The British may have left India, but their legacy lives on – atleast when it comes to our culinary heritage. From dishes that have made it to the mainstream such as the mulligatawny soup to chutneys to techniques such as Balti cooking, there is a lot that has been absorbed into our heritage.
British Influence on Indian Food
While the Indians readily accepted Ketchup into their everyday eating, most of the other dishes were looked as watered-down versions of the regular curries. For example, the iconic Railway Mutton Curry is a low-spiced curry tempered down with coconut milk and potatoes, suitable for the British palate. Or take the East Indian Fish Curry, which is actually named after The British East India Company, draws a lot of influences from the Maharashtrian-style of cooking yet most popular in Bengal. The inter-state crossovers is one of the staples of this cuisine.
Anglo Indian food vs British Raj Cuisine
While the food history can be tracked back to the early 1800s, you would be surprised to know the difference between Anglo-Indian cooking and that from the British Raj. For starters, Anglo-Indian cooking involved people of mixed race (British and Indian) bringing together flavours that they were comfortable with – pies, pishpash and kedegerees which are staples in these homes. Of course, the Brits loved Indian food but the Indian influence on the British culture is what the difference is in the British Raj cuisine. This cuisine uses Indian food as their base and then temper it down to their taste. Which is why things like the Steamroller Chicken and the Country Captain’s Chicken Curry are closer to Indian flavours.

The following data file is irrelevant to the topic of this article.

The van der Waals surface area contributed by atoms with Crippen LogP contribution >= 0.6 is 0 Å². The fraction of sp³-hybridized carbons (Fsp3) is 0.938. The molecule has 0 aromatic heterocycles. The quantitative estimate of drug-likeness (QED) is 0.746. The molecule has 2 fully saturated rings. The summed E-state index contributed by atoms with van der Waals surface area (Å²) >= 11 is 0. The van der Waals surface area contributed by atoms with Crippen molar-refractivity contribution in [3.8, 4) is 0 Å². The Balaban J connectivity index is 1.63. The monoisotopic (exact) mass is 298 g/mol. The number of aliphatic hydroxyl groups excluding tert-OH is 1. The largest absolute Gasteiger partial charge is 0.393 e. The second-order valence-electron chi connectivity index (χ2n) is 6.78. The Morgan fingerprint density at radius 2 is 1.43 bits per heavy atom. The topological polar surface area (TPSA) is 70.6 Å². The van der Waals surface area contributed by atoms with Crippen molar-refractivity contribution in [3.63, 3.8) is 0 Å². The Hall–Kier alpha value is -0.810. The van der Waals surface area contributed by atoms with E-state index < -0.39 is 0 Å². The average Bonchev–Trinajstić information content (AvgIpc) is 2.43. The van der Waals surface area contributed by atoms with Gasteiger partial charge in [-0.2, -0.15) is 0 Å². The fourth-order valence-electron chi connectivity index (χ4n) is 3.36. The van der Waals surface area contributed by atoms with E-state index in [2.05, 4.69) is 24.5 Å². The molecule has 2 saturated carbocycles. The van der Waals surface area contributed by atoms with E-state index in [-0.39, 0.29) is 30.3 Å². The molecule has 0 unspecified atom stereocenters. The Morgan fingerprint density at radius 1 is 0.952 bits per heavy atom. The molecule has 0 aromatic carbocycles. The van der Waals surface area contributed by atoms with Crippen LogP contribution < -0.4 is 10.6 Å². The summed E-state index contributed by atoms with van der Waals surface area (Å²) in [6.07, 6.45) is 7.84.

Forgotten recipes come alive
Keeping this focus in mind, Chef Sandeep Kalra of Trident, Gurgaon dived deep into research about two months ago. And now, he has brought out a terrific menu at Saffron which is quite the blast from the past. With stories behind each dish, there’s a bit of the past everyone can taste from. Take for example the Dak Bunglow Murghi Roast – cooked in the oven, it is an amalgamation of spices that you can find in both the Indian and the British cupboards. Or the Nargisi Kofta, named after the Nargis flower, yet a version of the scotch egg which is a medium-boiled egg covered in minced meat and deep-fried and served as a snack. It is things such as Bandy Coy Fry and Polo Pillaf that has hints of the bygone era in them.
Where: Saffron, Trident Gurgaon
When: Till September 8, 2017
Timing: 12.30 pm to 3 pm (Lunch) | 7.30 pm to 11.30 pm (Dinner)
Price: An Average meal for 2 is Rs. 3500 plus taxes.
The Thali is available at Rs. 1475 plus taxes and dinner set menus at Rs. 3500 plus taxes per person.
She has been a journalist, food blogger and a food consultant. A cookbook addict, Ruchira has been cooking since she was 9 years old and in 2011, she was on Masterchef Indian Season 2 where she made it to the top 12. She is also a food stylist and a food photographer along which she blogs at The Great Cookaroo where she not only shares the recipes she has developed or read about but also her unique life experiences with food.
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